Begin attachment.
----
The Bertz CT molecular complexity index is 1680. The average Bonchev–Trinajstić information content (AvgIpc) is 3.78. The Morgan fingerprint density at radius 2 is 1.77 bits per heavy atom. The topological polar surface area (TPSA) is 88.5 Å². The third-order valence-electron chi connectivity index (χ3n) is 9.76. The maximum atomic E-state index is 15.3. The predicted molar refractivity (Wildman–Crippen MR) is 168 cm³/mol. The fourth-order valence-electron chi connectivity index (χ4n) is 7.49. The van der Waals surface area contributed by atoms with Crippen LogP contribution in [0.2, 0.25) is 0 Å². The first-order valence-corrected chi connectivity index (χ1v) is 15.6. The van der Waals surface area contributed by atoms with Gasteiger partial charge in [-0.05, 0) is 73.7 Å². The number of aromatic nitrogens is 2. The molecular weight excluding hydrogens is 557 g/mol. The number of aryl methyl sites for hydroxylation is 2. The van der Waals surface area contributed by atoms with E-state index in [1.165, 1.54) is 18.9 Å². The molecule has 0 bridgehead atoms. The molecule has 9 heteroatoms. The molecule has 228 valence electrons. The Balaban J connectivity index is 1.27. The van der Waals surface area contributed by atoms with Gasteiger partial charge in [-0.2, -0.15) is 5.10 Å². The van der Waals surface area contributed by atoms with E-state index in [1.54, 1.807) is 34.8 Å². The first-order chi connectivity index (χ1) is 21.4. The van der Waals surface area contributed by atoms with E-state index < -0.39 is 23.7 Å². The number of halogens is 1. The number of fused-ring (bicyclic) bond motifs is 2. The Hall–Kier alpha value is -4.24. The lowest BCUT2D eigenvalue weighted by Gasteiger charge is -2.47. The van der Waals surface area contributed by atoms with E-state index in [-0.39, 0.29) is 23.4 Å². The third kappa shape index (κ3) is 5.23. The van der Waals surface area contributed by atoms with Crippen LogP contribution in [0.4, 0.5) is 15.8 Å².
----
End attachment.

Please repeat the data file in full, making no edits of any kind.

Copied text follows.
The Bertz CT molecular complexity index is 1680. The average Bonchev–Trinajstić information content (AvgIpc) is 3.78. The Morgan fingerprint density at radius 2 is 1.77 bits per heavy atom. The topological polar surface area (TPSA) is 88.5 Å². The third-order valence-electron chi connectivity index (χ3n) is 9.76. The maximum atomic E-state index is 15.3. The predicted molar refractivity (Wildman–Crippen MR) is 168 cm³/mol. The fourth-order valence-electron chi connectivity index (χ4n) is 7.49. The van der Waals surface area contributed by atoms with Crippen LogP contribution in [0.2, 0.25) is 0 Å². The first-order valence-corrected chi connectivity index (χ1v) is 15.6. The van der Waals surface area contributed by atoms with Gasteiger partial charge in [-0.05, 0) is 73.7 Å². The number of aromatic nitrogens is 2. The molecular weight excluding hydrogens is 557 g/mol. The number of aryl methyl sites for hydroxylation is 2. The van der Waals surface area contributed by atoms with E-state index in [1.165, 1.54) is 18.9 Å². The molecule has 0 bridgehead atoms. The molecule has 9 heteroatoms. The molecule has 228 valence electrons. The Balaban J connectivity index is 1.27. The van der Waals surface area contributed by atoms with Gasteiger partial charge in [-0.2, -0.15) is 5.10 Å². The van der Waals surface area contributed by atoms with E-state index in [1.54, 1.807) is 34.8 Å². The first-order chi connectivity index (χ1) is 21.4. The van der Waals surface area contributed by atoms with E-state index < -0.39 is 23.7 Å². The number of halogens is 1. The number of fused-ring (bicyclic) bond motifs is 2. The Hall–Kier alpha value is -4.24. The lowest BCUT2D eigenvalue weighted by Gasteiger charge is -2.47. The van der Waals surface area contributed by atoms with E-state index in [-0.39, 0.29) is 23.4 Å². The third kappa shape index (κ3) is 5.23. The van der Waals surface area contributed by atoms with Crippen LogP contribution in [0.4, 0.5) is 15.8 Å².